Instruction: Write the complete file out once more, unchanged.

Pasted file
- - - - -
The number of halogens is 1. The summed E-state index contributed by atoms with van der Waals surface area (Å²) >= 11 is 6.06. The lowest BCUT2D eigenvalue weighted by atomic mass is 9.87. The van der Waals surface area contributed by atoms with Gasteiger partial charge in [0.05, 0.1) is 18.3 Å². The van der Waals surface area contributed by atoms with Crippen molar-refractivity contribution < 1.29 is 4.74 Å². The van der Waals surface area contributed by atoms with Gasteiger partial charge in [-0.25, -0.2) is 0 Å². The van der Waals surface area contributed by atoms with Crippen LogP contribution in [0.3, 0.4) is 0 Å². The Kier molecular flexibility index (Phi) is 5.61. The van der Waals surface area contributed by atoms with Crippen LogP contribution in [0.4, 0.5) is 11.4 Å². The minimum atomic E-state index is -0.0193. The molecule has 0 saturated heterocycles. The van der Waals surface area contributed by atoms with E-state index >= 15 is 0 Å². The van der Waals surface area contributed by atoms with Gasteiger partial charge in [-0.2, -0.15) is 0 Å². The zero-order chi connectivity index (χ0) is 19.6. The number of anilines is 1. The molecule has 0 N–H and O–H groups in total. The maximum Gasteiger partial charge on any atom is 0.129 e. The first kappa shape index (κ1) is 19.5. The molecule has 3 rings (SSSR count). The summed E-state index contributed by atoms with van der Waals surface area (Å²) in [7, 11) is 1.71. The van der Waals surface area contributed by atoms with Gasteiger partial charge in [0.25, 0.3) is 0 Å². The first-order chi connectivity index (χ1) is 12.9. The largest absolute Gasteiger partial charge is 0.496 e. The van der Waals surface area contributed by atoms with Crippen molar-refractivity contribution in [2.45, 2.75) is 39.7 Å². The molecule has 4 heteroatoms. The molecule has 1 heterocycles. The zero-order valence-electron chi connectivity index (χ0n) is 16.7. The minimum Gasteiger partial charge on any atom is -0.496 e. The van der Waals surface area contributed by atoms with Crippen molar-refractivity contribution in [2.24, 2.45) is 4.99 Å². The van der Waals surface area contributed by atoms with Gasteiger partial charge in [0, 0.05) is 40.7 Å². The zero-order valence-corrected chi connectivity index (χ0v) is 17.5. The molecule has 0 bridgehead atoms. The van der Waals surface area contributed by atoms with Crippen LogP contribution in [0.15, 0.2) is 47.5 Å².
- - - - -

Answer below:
The number of halogens is 1. The summed E-state index contributed by atoms with van der Waals surface area (Å²) >= 11 is 6.06. The lowest BCUT2D eigenvalue weighted by atomic mass is 9.87. The van der Waals surface area contributed by atoms with Gasteiger partial charge in [0.05, 0.1) is 18.3 Å². The van der Waals surface area contributed by atoms with Crippen molar-refractivity contribution < 1.29 is 4.74 Å². The van der Waals surface area contributed by atoms with Gasteiger partial charge in [-0.25, -0.2) is 0 Å². The van der Waals surface area contributed by atoms with Crippen LogP contribution in [0.3, 0.4) is 0 Å². The Kier molecular flexibility index (Phi) is 5.61. The van der Waals surface area contributed by atoms with Crippen LogP contribution in [0.4, 0.5) is 11.4 Å². The minimum atomic E-state index is -0.0193. The molecule has 0 saturated heterocycles. The van der Waals surface area contributed by atoms with E-state index >= 15 is 0 Å². The van der Waals surface area contributed by atoms with Gasteiger partial charge in [-0.2, -0.15) is 0 Å². The zero-order chi connectivity index (χ0) is 19.6. The number of anilines is 1. The molecule has 0 N–H and O–H groups in total. The maximum Gasteiger partial charge on any atom is 0.129 e. The first kappa shape index (κ1) is 19.5. The molecule has 3 rings (SSSR count). The summed E-state index contributed by atoms with van der Waals surface area (Å²) in [7, 11) is 1.71. The van der Waals surface area contributed by atoms with Gasteiger partial charge in [0.25, 0.3) is 0 Å². The first-order chi connectivity index (χ1) is 12.9. The largest absolute Gasteiger partial charge is 0.496 e. The van der Waals surface area contributed by atoms with Crippen molar-refractivity contribution in [2.45, 2.75) is 39.7 Å². The molecule has 4 heteroatoms. The molecule has 1 heterocycles. The zero-order valence-electron chi connectivity index (χ0n) is 16.7. The minimum Gasteiger partial charge on any atom is -0.496 e. The van der Waals surface area contributed by atoms with Crippen molar-refractivity contribution in [2.24, 2.45) is 4.99 Å². The van der Waals surface area contributed by atoms with Gasteiger partial charge in [0, 0.05) is 40.7 Å². The zero-order valence-corrected chi connectivity index (χ0v) is 17.5. The molecule has 0 bridgehead atoms. The van der Waals surface area contributed by atoms with Crippen LogP contribution in [0.15, 0.2) is 47.5 Å².